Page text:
Are you a gun owner who is curious about red flag laws? The recent trend in state firearms legislation has been making waves across the country, and it’s important to understand what exactly these laws mean for your right to bear arms and to determine if you live in a red flag law state. From understanding how red flag laws work to exploring their potential impact on Second Amendment rights and listing which states have red flag laws, we’ll provide all the information you need to know about these controversial policies.

What Is a Red Flag Law?

So-called “Red flag” laws are state laws that are known by various names, including “Extreme Risk Protection Orders (ERPOs),” “gun-violence restraining orders” and “risk warrants.” If someone observes something or hears something that he or she believes could be out of place and feels an individual could be a threat or about to engage in harmful activities, he or she is supposed to notify law enforcement officials, who can then take advantage of red flag laws. They allow law enforcement, family members and even medical professionals in some states to petition the court to temporarily limit an individual’s ability to buy or possess a firearm who is believed to present a danger to himself or herself or others.

A judge makes a ruling, and if the order is signed, law enforcement can confiscate the firearms and ammunition from the individual.The person also loses any concealed carry permits he or she may have and is prohibited from purchasing or possessing firearms, typically for up to one year.

Why Are They Controversial?

One reason red flag laws are so controversial is because, in some states, the person that is the subject of the order has no knowledge of the petition or order. Therefore, there is no ability to defend himself or herself against the accusation prior to the property being confiscated and losing the rights to purchase or possess firearms.

Usually, when law enforcement is going to seize property or enter someone’s home without that person’s permission, there are certain judicial steps that must be followed. For example, before an individual is convicted of something, he or she has the right and is typically given the opportunity to confront the accuser, is entitled to review the evidence and has the option of a jury trial.

In red flag law cases, the government may, on its own and often without the accused even having knowledge of the proceedings, take steps to determine if that individual should continue to have the right to own those firearms. Under red flag laws, a person who has not committed a crime may have his or her guns confiscated, seemingly in violation of the constitutional right to due process. The person may not be able to lawfully possess firearms for six months, a year or perhaps even longer.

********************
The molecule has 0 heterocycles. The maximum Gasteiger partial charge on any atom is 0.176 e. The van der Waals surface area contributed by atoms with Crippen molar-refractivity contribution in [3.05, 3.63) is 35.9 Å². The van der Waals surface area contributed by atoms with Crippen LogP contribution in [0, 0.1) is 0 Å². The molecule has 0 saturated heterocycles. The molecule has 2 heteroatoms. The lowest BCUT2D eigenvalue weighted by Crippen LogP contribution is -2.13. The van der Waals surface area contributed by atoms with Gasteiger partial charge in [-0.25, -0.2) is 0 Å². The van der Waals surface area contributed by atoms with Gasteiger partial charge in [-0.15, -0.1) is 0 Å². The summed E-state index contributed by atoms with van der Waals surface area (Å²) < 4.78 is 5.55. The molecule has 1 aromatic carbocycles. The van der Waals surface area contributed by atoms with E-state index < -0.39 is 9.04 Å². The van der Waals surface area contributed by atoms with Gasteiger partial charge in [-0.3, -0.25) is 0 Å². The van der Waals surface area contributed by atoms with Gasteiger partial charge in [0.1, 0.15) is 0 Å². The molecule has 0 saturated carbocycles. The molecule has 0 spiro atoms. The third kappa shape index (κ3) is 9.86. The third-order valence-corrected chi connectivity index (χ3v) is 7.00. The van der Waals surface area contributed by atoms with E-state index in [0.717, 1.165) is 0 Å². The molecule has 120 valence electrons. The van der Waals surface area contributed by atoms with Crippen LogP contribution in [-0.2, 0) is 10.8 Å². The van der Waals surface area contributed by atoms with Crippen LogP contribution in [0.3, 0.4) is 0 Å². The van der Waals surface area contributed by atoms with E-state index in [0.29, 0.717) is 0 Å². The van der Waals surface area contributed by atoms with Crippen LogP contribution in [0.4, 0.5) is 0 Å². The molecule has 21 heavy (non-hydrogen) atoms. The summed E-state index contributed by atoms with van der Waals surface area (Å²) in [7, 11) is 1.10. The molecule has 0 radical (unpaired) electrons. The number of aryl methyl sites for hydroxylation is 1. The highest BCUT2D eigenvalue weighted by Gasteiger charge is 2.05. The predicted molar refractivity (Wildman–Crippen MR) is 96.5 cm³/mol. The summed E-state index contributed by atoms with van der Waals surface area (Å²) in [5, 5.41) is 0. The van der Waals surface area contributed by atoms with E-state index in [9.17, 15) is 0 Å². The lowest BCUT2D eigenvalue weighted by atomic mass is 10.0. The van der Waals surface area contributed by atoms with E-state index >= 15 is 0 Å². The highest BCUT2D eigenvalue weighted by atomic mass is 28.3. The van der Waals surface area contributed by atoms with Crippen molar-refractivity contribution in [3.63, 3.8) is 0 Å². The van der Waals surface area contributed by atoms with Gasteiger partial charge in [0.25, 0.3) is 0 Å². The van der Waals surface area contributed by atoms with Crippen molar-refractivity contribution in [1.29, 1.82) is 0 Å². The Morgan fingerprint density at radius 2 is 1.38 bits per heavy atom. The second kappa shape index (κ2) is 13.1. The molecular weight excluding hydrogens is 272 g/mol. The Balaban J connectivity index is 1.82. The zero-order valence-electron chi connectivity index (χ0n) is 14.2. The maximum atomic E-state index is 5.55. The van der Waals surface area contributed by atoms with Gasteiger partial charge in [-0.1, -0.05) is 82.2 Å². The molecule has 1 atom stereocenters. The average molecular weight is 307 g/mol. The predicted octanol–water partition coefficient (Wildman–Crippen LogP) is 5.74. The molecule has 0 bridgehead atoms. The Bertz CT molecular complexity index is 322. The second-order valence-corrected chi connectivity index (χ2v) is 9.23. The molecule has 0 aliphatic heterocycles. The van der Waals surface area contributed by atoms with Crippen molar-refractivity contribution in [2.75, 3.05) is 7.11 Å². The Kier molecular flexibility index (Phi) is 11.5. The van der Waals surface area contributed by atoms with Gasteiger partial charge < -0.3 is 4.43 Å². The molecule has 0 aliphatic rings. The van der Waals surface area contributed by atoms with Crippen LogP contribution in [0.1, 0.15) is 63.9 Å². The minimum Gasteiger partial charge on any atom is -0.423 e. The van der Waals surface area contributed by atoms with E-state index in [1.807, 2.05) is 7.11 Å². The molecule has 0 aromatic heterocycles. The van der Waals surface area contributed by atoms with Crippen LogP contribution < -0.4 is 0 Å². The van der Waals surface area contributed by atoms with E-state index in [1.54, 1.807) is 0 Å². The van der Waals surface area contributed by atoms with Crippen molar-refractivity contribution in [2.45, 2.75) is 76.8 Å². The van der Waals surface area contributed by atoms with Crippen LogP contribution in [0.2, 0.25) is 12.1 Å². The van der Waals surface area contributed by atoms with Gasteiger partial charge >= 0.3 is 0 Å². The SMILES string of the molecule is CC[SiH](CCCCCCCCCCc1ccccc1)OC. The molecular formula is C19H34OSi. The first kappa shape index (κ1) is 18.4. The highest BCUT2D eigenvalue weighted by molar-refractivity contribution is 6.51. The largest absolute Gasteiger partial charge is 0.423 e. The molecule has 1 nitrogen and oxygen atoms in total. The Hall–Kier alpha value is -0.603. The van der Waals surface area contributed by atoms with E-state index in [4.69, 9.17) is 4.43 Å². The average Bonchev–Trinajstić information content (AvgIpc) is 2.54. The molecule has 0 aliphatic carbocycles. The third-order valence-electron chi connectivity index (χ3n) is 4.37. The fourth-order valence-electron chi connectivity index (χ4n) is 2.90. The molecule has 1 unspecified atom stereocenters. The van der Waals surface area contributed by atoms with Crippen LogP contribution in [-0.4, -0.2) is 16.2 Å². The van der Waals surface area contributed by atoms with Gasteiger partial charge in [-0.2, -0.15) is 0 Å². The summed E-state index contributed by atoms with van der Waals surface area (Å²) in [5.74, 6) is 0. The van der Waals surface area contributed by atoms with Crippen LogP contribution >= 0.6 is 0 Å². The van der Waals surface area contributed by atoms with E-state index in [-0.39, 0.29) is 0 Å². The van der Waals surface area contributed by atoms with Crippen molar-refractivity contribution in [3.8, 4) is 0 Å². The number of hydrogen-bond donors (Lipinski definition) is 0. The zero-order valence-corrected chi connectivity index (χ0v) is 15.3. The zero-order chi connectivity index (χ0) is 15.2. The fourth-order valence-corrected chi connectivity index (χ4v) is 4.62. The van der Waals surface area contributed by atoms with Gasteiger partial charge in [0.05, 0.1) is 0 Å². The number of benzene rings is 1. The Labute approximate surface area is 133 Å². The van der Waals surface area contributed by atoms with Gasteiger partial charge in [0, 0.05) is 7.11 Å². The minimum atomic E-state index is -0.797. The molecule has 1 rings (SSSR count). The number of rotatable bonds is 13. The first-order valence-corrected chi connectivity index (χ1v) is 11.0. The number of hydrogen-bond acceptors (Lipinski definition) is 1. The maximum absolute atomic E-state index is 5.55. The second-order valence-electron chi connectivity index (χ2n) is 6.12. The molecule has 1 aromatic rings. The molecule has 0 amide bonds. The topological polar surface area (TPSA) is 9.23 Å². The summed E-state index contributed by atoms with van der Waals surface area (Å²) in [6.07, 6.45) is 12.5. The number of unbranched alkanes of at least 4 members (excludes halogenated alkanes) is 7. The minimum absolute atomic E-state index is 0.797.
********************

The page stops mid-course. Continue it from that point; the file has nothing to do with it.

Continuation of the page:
There is also a concern regarding the opportunity for these petitions to be abused or “weaponized” by former partners or family members. Some states have created penalties for providing false evidence. Additionally, the subject of the order is presumed to be guilty and forced to go to court to prove his or her innocence.

The debate over red flag laws extends to whether they genuinely target violent individuals or merely individuals with guns. Numerous instances illustrate that confiscating firearms might not deter those intent on causing harm, as they could resort to alternative weapons to carry out their intentions.

Consider the case of a man in a Chicago suburb who was arrested by local police for killing his own mother by repeatedly stabbing her with a samurai sword in 2019. Despite the police having removed the murderer’s firearms twice before the incident, the suspect, lacking a gun, still harbored evil intent and used whatever weapon he could find.

While proponents of red flag laws argue in favor of restricting gun ownership, those with an understanding of violence recognize that guns are just one of many weapons available to dangerous individuals. If there’s a will, they will find a way. That’s why it’s vital to be prepared to be your own defender.

Learn more about state gun laws in Concealed Carry and Home Defense Fundamentals

Which States Have Red Flag Laws?

Twenty states and the District of Columbia have red flag laws.* The states with red flag laws are:

  • California
  • Colorado 
  • Connecticut
  • Delaware
  • Florida
  • Hawaii
  • Illinois
  • Indiana
  • Maryland
  • Massachusetts
  • Michigan
  • Nevada 
  • New Jersey
  • New Mexico 
  • New York 
  • Oregon
  • Rhode Island
  • Vermont
  • Virginia 
  • Washington

A map showing the states with red flag laws in yellow.

How to Stay Informed About Red Flag Laws

While proponents of red flag laws argue that these regulations are necessary for preventing potential threats and protecting communities, they’re overlooking due process violations and the potential for abuse. Also, the cases where individuals resort to alternative weapons despite the confiscation of firearms raise questions about the true impact of red flag laws on preventing violence.

Despite their controversy, currently 42 percent of U.S. states have implemented red flag laws, each with unique details.

*Minnesota will become a red flag law state on Jan. 1, 2024.

This article is a compilation of previous blog posts authored by Beth Alcazar and Jim Doyle.

The information contained on this website is provided as a service to USCCA, Inc. members and the concealed carry community and does not constitute legal advice. Although we attempt to address all areas of concealed carry laws in all states, we make no claims, representations, warranties, promises or guarantees as to the accuracy, completeness or adequacy of the information disclosed. Legal advice must always be tailored to the individual facts and circumstances of each individual case. Laws are constantly changing, and, as such, nothing contained on this website should be used as a substitute for the advice of a lawyer.